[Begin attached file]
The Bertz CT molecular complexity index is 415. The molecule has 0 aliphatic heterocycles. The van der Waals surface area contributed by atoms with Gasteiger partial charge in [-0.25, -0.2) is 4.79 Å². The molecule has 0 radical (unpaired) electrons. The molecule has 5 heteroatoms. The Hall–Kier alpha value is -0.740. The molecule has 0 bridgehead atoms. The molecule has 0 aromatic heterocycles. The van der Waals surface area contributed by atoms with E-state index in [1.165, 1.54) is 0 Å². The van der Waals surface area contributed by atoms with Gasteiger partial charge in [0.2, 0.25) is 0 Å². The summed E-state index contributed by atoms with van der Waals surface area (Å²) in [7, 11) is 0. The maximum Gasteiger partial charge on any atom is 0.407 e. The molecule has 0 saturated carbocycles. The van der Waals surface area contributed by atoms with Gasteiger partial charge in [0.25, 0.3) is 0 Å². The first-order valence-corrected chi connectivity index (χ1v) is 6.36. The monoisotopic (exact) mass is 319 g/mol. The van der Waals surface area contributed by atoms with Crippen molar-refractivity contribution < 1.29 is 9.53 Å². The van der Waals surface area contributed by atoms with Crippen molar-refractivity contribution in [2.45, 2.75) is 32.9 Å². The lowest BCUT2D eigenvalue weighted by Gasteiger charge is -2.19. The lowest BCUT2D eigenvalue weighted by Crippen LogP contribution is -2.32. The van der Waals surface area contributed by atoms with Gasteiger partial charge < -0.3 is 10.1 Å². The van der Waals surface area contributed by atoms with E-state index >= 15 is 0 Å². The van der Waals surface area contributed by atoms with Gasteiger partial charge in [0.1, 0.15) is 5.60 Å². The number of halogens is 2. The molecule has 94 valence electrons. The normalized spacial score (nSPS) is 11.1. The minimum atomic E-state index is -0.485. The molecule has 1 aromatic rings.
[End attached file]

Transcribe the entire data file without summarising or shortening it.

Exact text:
The Bertz CT molecular complexity index is 415. The molecule has 0 aliphatic heterocycles. The van der Waals surface area contributed by atoms with Gasteiger partial charge in [-0.25, -0.2) is 4.79 Å². The molecule has 0 radical (unpaired) electrons. The molecule has 5 heteroatoms. The Hall–Kier alpha value is -0.740. The molecule has 0 bridgehead atoms. The molecule has 0 aromatic heterocycles. The van der Waals surface area contributed by atoms with E-state index in [1.165, 1.54) is 0 Å². The van der Waals surface area contributed by atoms with Gasteiger partial charge in [0.2, 0.25) is 0 Å². The summed E-state index contributed by atoms with van der Waals surface area (Å²) in [7, 11) is 0. The maximum Gasteiger partial charge on any atom is 0.407 e. The molecule has 0 saturated carbocycles. The van der Waals surface area contributed by atoms with Gasteiger partial charge in [0.25, 0.3) is 0 Å². The first-order valence-corrected chi connectivity index (χ1v) is 6.36. The monoisotopic (exact) mass is 319 g/mol. The van der Waals surface area contributed by atoms with Crippen molar-refractivity contribution < 1.29 is 9.53 Å². The van der Waals surface area contributed by atoms with Crippen molar-refractivity contribution in [2.45, 2.75) is 32.9 Å². The lowest BCUT2D eigenvalue weighted by Gasteiger charge is -2.19. The lowest BCUT2D eigenvalue weighted by Crippen LogP contribution is -2.32. The van der Waals surface area contributed by atoms with Gasteiger partial charge < -0.3 is 10.1 Å². The van der Waals surface area contributed by atoms with E-state index >= 15 is 0 Å². The van der Waals surface area contributed by atoms with Gasteiger partial charge in [0.1, 0.15) is 5.60 Å². The number of halogens is 2. The molecule has 94 valence electrons. The normalized spacial score (nSPS) is 11.1. The minimum atomic E-state index is -0.485. The molecule has 1 aromatic rings.